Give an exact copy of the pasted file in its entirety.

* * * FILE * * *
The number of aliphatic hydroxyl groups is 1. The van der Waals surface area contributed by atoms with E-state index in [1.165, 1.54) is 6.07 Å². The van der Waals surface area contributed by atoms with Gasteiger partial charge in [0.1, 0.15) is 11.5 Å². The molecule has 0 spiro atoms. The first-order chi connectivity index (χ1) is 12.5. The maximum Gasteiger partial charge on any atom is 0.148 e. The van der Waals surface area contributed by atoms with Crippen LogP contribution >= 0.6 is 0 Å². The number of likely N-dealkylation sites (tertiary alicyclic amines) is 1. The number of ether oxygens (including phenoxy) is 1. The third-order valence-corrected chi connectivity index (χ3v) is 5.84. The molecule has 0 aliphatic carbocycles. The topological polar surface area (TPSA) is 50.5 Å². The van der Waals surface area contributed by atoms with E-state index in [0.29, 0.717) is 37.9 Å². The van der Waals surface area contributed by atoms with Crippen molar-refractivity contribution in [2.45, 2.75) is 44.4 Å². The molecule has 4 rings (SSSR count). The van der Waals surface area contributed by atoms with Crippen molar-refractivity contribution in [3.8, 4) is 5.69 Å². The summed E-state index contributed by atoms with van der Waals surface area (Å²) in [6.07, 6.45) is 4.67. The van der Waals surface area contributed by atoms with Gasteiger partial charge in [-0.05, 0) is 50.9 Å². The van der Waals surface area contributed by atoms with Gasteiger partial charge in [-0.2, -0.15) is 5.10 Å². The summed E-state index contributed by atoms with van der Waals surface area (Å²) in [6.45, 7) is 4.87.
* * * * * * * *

The number of aliphatic hydroxyl groups is 1. The van der Waals surface area contributed by atoms with E-state index in [1.165, 1.54) is 6.07 Å². The van der Waals surface area contributed by atoms with Gasteiger partial charge in [0.1, 0.15) is 11.5 Å². The molecule has 0 spiro atoms. The first-order chi connectivity index (χ1) is 12.5. The maximum Gasteiger partial charge on any atom is 0.148 e. The van der Waals surface area contributed by atoms with Crippen LogP contribution >= 0.6 is 0 Å². The number of likely N-dealkylation sites (tertiary alicyclic amines) is 1. The number of ether oxygens (including phenoxy) is 1. The third-order valence-corrected chi connectivity index (χ3v) is 5.84. The molecule has 0 aliphatic carbocycles. The topological polar surface area (TPSA) is 50.5 Å². The van der Waals surface area contributed by atoms with E-state index in [0.29, 0.717) is 37.9 Å². The van der Waals surface area contributed by atoms with Crippen molar-refractivity contribution in [2.45, 2.75) is 44.4 Å². The molecule has 4 rings (SSSR count). The van der Waals surface area contributed by atoms with Crippen molar-refractivity contribution in [3.8, 4) is 5.69 Å². The summed E-state index contributed by atoms with van der Waals surface area (Å²) in [6.07, 6.45) is 4.67. The van der Waals surface area contributed by atoms with Gasteiger partial charge in [-0.05, 0) is 50.9 Å². The van der Waals surface area contributed by atoms with Gasteiger partial charge in [-0.2, -0.15) is 5.10 Å². The summed E-state index contributed by atoms with van der Waals surface area (Å²) in [6.45, 7) is 4.87.